The movement's rapid penetration into non-Muslim regions began in the 1970s and coincides with the establishment of a synergistic relationship between Saudi Wahhabis and South Asian Deobandis. While Wahhabis are dismissive of other Islamic schools, they single out Tablighi Jamaat for praise, even if they disagree with some of its practices, such as willingness to pray in mosques housing graves. The late Sheikh ‘Abd al ‘Aziz ibn Baz, perhaps the most influential Wahhabi cleric in the late twentieth century, recognized the Tablighis good work and encouraged his Wahhabi brethren to go on missions with them so that they can "guide and advise them."  A practical result of this cooperation has been large-scale Saudi financing of Tablighi Jamaat. While Tablighi Jamaat, in theory, requires its missionaries to cover their own expenses during their trips, in practice, Saudi money subsidizes transportation costs for thousands of poor missionaries. While Tablighi Jamaat's financial activities are shrouded in secrecy, there is no doubt that some of the vast sums spent by Saudi organizations such as the World Muslim League on proselytism benefit Tablighi Jamaat. As early as 1978, the World Muslim League subsidized the building of the Tablighi mosque in Dewsbury, England, which has since become the headquarters of Tablighi Jamaat in all of Europe.  Wahhabi sources have paid Tablighi missionaries in Africa salaries higher than the European Union pays teachers in Zanzibar.  In both Western Europe and the United States, Tablighis operate interchangeably out of Deobandi and Wahhabi controlled mosques and Islamic centers.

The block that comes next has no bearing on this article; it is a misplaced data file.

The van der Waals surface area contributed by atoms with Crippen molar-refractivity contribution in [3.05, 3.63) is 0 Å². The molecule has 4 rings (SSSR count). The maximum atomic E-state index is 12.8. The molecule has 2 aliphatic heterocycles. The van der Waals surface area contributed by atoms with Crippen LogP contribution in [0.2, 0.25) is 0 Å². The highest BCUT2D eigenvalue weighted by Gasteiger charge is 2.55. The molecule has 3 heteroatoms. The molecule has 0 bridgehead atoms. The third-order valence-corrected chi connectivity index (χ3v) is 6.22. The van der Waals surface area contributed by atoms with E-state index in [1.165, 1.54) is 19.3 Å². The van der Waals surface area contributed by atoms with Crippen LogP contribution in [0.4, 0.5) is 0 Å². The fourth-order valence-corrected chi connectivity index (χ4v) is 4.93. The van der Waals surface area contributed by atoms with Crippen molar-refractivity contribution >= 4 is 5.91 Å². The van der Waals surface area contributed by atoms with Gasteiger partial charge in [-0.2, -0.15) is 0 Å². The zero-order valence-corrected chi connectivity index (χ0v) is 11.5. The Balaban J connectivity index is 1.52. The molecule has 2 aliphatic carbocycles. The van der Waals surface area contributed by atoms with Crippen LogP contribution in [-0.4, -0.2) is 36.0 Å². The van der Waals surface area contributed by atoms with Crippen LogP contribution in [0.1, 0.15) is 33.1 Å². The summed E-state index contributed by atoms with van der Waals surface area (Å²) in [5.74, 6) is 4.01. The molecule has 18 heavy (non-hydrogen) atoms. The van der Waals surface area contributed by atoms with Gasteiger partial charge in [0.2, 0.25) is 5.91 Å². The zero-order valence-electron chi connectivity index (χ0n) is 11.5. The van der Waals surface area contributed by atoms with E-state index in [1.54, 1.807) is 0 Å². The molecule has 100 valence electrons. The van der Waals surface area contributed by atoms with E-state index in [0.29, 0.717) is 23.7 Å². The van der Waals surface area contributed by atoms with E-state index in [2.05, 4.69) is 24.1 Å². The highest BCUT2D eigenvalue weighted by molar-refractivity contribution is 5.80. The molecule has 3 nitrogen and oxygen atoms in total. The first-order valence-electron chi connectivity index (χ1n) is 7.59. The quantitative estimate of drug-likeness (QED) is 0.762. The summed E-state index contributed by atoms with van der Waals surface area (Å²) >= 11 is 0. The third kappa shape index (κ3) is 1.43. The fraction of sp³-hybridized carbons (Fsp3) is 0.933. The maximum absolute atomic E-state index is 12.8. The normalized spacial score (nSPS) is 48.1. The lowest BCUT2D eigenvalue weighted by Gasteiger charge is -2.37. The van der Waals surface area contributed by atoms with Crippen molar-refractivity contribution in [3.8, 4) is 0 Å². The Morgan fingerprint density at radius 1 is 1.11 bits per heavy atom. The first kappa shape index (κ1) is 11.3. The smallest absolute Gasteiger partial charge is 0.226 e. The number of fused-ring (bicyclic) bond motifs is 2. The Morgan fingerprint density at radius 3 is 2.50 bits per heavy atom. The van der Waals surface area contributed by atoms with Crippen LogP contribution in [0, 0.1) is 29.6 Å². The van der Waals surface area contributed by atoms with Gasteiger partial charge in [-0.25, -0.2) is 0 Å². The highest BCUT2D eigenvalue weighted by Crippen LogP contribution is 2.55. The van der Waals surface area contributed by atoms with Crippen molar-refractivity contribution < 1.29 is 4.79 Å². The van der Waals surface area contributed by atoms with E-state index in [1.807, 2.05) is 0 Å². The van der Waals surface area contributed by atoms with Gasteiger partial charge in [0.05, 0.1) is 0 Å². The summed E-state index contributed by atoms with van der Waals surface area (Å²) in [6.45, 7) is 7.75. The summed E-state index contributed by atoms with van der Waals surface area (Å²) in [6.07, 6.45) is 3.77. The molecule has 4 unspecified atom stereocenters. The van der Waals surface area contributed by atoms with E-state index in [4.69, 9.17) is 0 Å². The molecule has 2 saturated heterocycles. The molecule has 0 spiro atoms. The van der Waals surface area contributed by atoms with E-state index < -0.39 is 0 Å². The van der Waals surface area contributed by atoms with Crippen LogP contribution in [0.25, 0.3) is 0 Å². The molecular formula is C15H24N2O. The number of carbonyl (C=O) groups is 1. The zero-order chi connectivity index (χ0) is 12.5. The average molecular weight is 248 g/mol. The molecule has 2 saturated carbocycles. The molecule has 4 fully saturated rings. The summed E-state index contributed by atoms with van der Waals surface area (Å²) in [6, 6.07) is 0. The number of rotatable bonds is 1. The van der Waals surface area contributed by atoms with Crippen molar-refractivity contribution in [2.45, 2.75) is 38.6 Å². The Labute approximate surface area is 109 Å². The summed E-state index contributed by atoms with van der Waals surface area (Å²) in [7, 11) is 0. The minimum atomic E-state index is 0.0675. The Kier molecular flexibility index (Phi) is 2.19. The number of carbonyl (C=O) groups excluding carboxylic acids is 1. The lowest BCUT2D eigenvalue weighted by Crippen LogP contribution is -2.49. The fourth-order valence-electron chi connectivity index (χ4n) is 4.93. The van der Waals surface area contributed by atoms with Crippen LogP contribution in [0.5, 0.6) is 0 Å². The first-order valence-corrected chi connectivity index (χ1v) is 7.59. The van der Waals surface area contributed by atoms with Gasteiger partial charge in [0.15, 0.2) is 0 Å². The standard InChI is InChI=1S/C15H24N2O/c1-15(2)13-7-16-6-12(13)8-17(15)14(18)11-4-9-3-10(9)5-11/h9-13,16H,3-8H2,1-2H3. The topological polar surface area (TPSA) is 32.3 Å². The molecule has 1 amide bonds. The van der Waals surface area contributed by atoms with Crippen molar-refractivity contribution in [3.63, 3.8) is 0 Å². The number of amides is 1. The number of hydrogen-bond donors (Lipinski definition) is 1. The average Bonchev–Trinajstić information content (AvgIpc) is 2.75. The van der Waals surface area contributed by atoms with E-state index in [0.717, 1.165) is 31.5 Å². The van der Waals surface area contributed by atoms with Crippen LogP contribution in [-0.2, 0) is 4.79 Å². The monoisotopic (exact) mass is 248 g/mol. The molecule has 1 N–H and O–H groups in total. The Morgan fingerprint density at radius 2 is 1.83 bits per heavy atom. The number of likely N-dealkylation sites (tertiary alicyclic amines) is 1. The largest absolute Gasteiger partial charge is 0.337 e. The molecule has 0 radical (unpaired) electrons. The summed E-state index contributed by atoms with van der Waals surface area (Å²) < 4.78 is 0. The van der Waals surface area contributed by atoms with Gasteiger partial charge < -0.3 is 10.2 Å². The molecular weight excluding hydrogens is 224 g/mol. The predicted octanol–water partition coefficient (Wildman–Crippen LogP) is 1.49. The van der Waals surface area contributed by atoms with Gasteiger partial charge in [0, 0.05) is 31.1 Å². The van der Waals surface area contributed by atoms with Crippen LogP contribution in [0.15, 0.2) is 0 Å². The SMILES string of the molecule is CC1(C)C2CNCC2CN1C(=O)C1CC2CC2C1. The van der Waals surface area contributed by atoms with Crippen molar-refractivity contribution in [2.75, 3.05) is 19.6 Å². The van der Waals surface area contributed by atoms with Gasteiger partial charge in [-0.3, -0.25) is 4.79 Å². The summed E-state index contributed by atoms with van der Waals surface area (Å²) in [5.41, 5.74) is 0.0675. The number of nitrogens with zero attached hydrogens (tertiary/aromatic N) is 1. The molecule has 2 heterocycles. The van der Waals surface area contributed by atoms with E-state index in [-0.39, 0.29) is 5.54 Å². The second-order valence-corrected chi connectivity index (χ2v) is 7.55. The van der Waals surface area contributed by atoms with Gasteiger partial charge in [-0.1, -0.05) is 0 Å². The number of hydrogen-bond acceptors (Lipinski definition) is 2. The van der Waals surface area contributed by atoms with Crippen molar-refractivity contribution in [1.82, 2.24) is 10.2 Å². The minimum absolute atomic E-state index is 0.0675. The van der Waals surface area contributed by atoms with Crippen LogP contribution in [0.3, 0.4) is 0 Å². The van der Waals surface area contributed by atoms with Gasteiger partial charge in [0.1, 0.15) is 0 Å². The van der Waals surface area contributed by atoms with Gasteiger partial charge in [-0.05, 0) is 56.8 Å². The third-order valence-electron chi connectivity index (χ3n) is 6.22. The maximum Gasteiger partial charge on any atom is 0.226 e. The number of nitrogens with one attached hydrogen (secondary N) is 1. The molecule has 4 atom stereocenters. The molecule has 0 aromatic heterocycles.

Recruitment methods for young jihadists are almost identical. After joining Tablighi Jamaat groups at a local mosque or Islamic center and doing a few local dawa (proselytism) missions, Tablighi officials invite star recruits to the Tablighi center in Raiwind, Pakistan, for four months of additional missionary training. Representatives of terrorist organizations approach the students at the Raiwind center and invite them to undertake military training.  Most agree to do so.